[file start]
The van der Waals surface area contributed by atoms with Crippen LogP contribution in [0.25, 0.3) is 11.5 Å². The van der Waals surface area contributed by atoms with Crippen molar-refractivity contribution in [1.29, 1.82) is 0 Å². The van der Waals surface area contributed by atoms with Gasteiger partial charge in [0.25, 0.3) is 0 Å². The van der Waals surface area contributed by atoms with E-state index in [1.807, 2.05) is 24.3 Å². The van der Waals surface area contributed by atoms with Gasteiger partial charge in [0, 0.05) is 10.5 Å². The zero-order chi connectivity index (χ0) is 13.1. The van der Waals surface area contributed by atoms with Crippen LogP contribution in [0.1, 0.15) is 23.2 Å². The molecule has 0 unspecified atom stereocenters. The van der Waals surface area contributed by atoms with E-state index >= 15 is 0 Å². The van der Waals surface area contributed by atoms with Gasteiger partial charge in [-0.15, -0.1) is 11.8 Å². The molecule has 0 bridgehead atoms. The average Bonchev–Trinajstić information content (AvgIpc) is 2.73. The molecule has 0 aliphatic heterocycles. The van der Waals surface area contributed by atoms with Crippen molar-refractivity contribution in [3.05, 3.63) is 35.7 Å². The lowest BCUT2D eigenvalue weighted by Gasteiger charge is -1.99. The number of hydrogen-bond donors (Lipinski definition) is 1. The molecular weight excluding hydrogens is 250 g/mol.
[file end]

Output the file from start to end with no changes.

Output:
The van der Waals surface area contributed by atoms with Crippen LogP contribution in [0.25, 0.3) is 11.5 Å². The van der Waals surface area contributed by atoms with Crippen molar-refractivity contribution in [1.29, 1.82) is 0 Å². The van der Waals surface area contributed by atoms with Gasteiger partial charge in [0.25, 0.3) is 0 Å². The van der Waals surface area contributed by atoms with E-state index in [1.807, 2.05) is 24.3 Å². The van der Waals surface area contributed by atoms with Gasteiger partial charge in [0, 0.05) is 10.5 Å². The zero-order chi connectivity index (χ0) is 13.1. The van der Waals surface area contributed by atoms with Crippen LogP contribution in [0.1, 0.15) is 23.2 Å². The molecule has 0 unspecified atom stereocenters. The van der Waals surface area contributed by atoms with E-state index >= 15 is 0 Å². The van der Waals surface area contributed by atoms with Gasteiger partial charge in [-0.15, -0.1) is 11.8 Å². The molecule has 0 bridgehead atoms. The average Bonchev–Trinajstić information content (AvgIpc) is 2.73. The molecule has 0 aliphatic heterocycles. The van der Waals surface area contributed by atoms with Crippen molar-refractivity contribution in [3.05, 3.63) is 35.7 Å². The lowest BCUT2D eigenvalue weighted by Gasteiger charge is -1.99. The number of hydrogen-bond donors (Lipinski definition) is 1. The molecular weight excluding hydrogens is 250 g/mol.